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'Forgotten voices'

July 9, 2010

German novelist Reinhard Jirgl has been awarded the Georg Buechner Prize, Germany's most prestigious award for literature. He was praised for his "haunting illustration" of 20th century German history.

German author Reinhard Jirgl
Jirgl joins a distinguished list of Buechner Prize winnersImage: picture-alliance/dpa

The German Academy for Language and Literature announced on Friday that Reinhard Jirgl will be the recipient of this year's Georg Buechner Prize, Germany's highest literary honor.

The 57-year-old author, who from the age of 11 lived in then communist East Berlin, will receive 40,000 euros ($51,000) for the prize that has been awarded to a host of 20th century literary figures, including Ingeborg Bachmann and Heinrich Boell.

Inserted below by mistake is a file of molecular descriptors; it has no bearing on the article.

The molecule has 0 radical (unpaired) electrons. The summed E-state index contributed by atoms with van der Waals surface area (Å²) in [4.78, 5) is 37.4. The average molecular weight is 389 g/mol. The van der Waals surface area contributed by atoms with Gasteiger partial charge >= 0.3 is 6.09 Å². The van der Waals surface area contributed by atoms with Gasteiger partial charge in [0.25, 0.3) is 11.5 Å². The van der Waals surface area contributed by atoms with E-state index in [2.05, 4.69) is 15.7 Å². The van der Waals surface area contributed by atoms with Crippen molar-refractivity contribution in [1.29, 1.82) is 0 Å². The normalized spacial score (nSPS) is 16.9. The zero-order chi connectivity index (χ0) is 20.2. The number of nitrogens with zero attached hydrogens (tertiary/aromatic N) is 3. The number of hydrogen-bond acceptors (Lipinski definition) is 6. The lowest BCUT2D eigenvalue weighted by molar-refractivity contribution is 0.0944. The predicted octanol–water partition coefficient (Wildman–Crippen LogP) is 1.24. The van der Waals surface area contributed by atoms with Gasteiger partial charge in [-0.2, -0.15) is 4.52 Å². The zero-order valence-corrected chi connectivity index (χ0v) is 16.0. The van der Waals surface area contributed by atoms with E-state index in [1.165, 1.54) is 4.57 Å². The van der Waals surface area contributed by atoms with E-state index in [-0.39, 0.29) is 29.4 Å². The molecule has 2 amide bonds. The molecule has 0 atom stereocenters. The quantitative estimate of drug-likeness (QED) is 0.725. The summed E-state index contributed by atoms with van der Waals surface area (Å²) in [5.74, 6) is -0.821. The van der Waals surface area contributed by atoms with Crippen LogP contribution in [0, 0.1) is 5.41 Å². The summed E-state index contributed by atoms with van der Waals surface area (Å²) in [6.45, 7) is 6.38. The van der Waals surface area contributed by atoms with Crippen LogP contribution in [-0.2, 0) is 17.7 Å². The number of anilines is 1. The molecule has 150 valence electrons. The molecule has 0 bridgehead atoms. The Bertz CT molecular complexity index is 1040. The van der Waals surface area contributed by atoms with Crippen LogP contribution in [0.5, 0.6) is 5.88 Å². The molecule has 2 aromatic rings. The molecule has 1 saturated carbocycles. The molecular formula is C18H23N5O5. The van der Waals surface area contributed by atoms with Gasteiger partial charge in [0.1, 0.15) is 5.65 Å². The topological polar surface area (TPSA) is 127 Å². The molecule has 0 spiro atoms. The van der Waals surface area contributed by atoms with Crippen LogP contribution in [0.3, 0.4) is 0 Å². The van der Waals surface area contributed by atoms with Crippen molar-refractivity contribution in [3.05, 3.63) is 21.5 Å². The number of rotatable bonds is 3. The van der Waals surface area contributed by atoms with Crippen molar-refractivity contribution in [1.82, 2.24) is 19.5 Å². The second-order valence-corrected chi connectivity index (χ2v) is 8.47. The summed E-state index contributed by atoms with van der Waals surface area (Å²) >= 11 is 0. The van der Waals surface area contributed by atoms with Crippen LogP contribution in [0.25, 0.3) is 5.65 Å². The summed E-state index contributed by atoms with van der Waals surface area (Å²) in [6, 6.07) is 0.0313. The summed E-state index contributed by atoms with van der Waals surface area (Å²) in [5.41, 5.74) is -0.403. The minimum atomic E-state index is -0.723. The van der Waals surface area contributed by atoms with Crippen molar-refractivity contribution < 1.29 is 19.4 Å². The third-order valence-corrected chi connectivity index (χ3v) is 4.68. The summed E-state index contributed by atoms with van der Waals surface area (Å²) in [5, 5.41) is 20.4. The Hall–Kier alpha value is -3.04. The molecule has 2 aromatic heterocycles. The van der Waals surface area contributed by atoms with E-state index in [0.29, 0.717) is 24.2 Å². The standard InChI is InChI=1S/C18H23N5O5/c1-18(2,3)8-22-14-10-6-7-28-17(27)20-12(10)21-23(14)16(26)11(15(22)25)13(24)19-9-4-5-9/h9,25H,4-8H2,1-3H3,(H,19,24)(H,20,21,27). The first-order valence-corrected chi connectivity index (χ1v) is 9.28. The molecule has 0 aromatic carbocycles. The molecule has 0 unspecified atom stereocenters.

The Academy for Language and Literature said in a statement that Jirgl's novelistic work was being recognized for its "epic breadth and perceptive illustration of the haunting, sometimes disturbingly suggestive panorama of 20th century German history."

The statement added that Jirgl's novels offer an "everyday perspective" into the upheaval of postwar Germany and make the "voices of the forgotten and the buried" once again audible, in particular in his two main works, "Die Unvollendeten" ("The Unfinished") and "Die Stille" ("Calm").

The prize will be awarded to Jirgl at a ceremony in October in Darmstadt, where the German Academy for Language and Literature is located.

Author: Gabriel Borrud (AP/dpa)
Editor: Nancy Isenson